New Super Earth Discovered, Possibly Life Filled and Habitable

An artistic representation of GJ667Cc on the right, the red dwarf in the center, and the binary system on the left

Astronomers at the Carnegie Institution of Washington and the University of California at Santa Cruz have published a paper in Astrophysical Journal Letters announcing the exciting discovery of a planet designated GJ667Cc.

GJ667Cc is considered a Super-Earth, which means that it is  larger than the Earth in terms of diameter, and mass, and even though it is at least 4.5 times the mass of Earth, GJ667Cc is in the lower range for exoplanets, being relatively small for all the exoplanets being discovered by the Kepler Space Telescope. At that mass, GJ667Cc is almost certainly made of very similar material to the Earth, so primarily rocky in composition. It isn’t massive enough to form a gas giant, and is much to close to its parent star to retain an extremely extensive atmosphere like Saturn or Neptune. This newfound planet orbits the barycenter, or gravitational center, of the system every 28.15 days, which is amazingly fast. Mercury, the fastest orbiting planet in our solar system, orbits the Sun every 88 days, and GJ667Cc is even closer to it’s sun than Mercury is to ours. Now, if GJ667Cc’s parent star was similar to the Sun, GJ667Cc would be a barren, heat blasted hellscape, but the star is a much more amiable red dwarf, so the planet is smack dab in the middle of the habitable zone.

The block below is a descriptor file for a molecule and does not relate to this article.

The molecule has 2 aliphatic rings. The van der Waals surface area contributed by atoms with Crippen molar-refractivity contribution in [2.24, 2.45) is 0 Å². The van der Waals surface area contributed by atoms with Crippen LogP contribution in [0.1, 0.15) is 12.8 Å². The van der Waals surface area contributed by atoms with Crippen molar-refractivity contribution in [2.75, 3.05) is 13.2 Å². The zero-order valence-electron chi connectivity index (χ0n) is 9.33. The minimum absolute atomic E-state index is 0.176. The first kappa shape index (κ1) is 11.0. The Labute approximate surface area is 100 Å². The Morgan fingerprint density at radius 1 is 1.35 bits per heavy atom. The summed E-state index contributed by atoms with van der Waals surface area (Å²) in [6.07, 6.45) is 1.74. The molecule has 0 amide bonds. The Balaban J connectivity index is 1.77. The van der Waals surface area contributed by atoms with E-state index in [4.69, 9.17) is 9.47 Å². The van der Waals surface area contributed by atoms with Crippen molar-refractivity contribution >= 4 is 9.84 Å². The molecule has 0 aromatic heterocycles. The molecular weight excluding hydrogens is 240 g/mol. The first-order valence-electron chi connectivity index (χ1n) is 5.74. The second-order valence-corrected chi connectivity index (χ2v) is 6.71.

Of supreme interest is the fact that GJ667Cc orbits in a solar system that orbits as part of a solar system. Yes, slightly confusing, but extremely interesting. GJ667Cc is in orbit around a red dwarf, which is in orbit around a binary system composed of two Sun-like stars. The red dwarf is about as distant from the binary system as Pluto is from our Sun, and Pluto has an orbit of 248 years, so the system is quite far away. The binary system would appear as two very bright stars in the night sky of GJ 667Cc, but otherwise won’t have any significant effect on GJ667Cc.

In addition to GJ667Cc, the red dwarf is orbited by two more rocky planets with a 7.2 day and 75 day orbit, respectively. The system also possibly contains a gas giant farther out, but its existence has yet to be confirmed. The planets in this system have such short orbital periods because the mass of their star is greatly reduced compared to the Sun, so they must be closer to be captured, or the accretion disk that they formed from was much smaller than the one that made our solar system. Curiously, a system of planets such as these shouldn’t be able to form around a red dwarf, according to current solar system formation theory. The stars in the system have very low levels of the heavy elements present needed to form planets, but this could be a fluke or the beginning of a sting of examples that lead to a revision in solar system formation theory revision.

The third exciting fact about GJ667Cc is that it is a mere 22 light-years, making it an amazing candidate for colonization in the far future. Being relatively close to Earth, in the habitable zone  and similar in composition to the Earth, it may have life, because it could very well have a dense atmosphere and liquid water. The reasons it might be good for out colonization are the same reasons life is very possible on GJ667Cc.

All in all, quite a fascinating find that hopefully will be a new home for humanity sometime in the near-ish future. Oh, and those hoping for intelligent life on GJ667Cc, don’t get your hopes up. Since it’s on 22 light years away, the civilization will have discovered radio 22 years ago in the best possible scenario. It doesn’t look too hopeful.